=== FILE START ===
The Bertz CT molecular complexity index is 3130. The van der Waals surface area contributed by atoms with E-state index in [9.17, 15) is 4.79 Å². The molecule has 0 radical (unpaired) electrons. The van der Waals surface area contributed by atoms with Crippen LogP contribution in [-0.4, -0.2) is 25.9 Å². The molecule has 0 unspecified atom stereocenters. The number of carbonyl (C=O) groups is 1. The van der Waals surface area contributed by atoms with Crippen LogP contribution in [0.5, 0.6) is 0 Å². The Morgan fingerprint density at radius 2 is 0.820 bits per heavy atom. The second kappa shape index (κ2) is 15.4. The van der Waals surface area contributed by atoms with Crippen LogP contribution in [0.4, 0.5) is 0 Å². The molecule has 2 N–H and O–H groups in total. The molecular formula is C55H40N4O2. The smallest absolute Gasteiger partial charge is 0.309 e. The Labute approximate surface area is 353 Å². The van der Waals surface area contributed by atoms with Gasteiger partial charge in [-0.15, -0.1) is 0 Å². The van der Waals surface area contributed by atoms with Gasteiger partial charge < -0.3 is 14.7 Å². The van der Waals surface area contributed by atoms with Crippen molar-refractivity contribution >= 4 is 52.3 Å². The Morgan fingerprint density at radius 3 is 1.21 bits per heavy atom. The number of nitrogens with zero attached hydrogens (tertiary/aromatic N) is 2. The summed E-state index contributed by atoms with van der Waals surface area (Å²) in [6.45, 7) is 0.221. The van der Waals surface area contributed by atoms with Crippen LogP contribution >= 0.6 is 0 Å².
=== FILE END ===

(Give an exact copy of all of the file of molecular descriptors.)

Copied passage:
The Bertz CT molecular complexity index is 3130. The van der Waals surface area contributed by atoms with E-state index in [9.17, 15) is 4.79 Å². The molecule has 0 radical (unpaired) electrons. The van der Waals surface area contributed by atoms with Crippen LogP contribution in [-0.4, -0.2) is 25.9 Å². The molecule has 0 unspecified atom stereocenters. The number of carbonyl (C=O) groups is 1. The van der Waals surface area contributed by atoms with Crippen LogP contribution in [0.5, 0.6) is 0 Å². The Morgan fingerprint density at radius 2 is 0.820 bits per heavy atom. The second kappa shape index (κ2) is 15.4. The van der Waals surface area contributed by atoms with Crippen LogP contribution in [0.4, 0.5) is 0 Å². The molecule has 2 N–H and O–H groups in total. The molecular formula is C55H40N4O2. The smallest absolute Gasteiger partial charge is 0.309 e. The Labute approximate surface area is 353 Å². The van der Waals surface area contributed by atoms with Gasteiger partial charge in [-0.15, -0.1) is 0 Å². The van der Waals surface area contributed by atoms with Gasteiger partial charge < -0.3 is 14.7 Å². The van der Waals surface area contributed by atoms with Crippen molar-refractivity contribution >= 4 is 52.3 Å². The Morgan fingerprint density at radius 3 is 1.21 bits per heavy atom. The number of nitrogens with zero attached hydrogens (tertiary/aromatic N) is 2. The summed E-state index contributed by atoms with van der Waals surface area (Å²) in [6.45, 7) is 0.221. The van der Waals surface area contributed by atoms with Crippen LogP contribution >= 0.6 is 0 Å².